Over the decades that followed, the Wilson School grew in reputation and influence, becoming both an ornament to the university and a resource for the nation. The initial Robertson gift of $35 million grew just as impressively. After giving away hundreds of millions to support the Wilson School, the Robertson Foundation - the supporting organization set up to administer the family contribution - had amassed assets of approximately $930 million by late 2007. This stellar investment performance, in perfect symbiosis, fueled the ongoing academic excellence. The Robertson Foundation - directed by a board comprising four university appointees and three family members - was regarded as an unqualified success; indeed, as a model of collaboration between a donor family and an academic institution.
Over time, of course, the founding generation gave way to successors. On the family side, Charles and Marie passed on and were succeeded in family leadership by their four children and a cousin. Leadership turned over periodically at Princeton, too, bringing in people who had not been present at the creation of the foundation and seemed to the family to be less collegial and, ultimately, less committed to the founding vision. As the years passed, squabbles over procedural issues began to harden into principled disagreements. In the view of the second-generation Robertsons, the foundation was falling victim to mission creep. They became particularly concerned that the Wilson School was no longer turning out enough first-tier candidates for the Foreign Service. In one cohort of 66 Wilson students, for example, only three had entered the Foreign Service. More from that same cohort had gone into management consulting, more into investment banking, more into exotic quarters of the financial services industry. While those professions may have been warmly esteemed in the offices of the Princeton Alumni Fund, they were taken as warning signals by the Robertson family. The Wilson School seemed to be morphing into some hybrid form of business school. As the data crystallized year to year, the Robertsons came to believe that mission creep had turned into mission deflected, if not mission aborted. Princeton seemed committed to a course that their parents had not intended and would not have supported.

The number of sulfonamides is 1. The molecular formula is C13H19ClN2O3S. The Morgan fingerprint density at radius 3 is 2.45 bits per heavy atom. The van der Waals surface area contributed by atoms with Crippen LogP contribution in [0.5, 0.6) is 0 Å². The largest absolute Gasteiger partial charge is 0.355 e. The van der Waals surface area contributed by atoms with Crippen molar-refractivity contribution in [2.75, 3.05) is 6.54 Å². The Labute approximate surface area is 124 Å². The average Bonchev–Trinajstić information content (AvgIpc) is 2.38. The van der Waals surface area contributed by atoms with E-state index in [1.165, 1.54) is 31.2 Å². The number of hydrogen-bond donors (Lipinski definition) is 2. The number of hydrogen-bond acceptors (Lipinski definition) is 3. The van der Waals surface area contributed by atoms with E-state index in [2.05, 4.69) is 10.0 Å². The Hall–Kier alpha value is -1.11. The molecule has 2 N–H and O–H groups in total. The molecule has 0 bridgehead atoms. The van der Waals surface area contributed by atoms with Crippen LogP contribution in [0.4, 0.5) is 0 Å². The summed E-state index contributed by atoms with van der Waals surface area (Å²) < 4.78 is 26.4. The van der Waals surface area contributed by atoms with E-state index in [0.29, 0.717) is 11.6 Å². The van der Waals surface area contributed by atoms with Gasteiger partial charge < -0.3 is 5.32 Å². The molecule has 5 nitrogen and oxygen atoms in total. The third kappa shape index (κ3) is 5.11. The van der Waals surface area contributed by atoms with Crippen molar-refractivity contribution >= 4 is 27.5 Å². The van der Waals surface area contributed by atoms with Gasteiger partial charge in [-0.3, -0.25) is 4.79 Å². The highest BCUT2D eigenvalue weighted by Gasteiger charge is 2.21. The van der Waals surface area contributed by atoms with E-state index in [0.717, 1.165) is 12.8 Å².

After years of disagreement and contentious meetings, the family filed suit in July 2002. In their complaint, the plaintiffs sought what their lawyers referred to as the "death penalty" - the transfer of the Foundation's funds to other universities willing to carry out the Robertson mission. It is accurate to say that the lawsuit was filed and then pursued more in sorrow than in anger. Both of Charles and Marie's sons were themselves devoted Princeton alumni.
The university responded to the suit with a flurry of press attacks on the Robertsons - which I will not rehearse here - and launched a war of attrition designed to divide the family and exhaust its resources. And so the battle was joined...
Let me offer some observations on the winding course of this case that led to the settlement announced last month.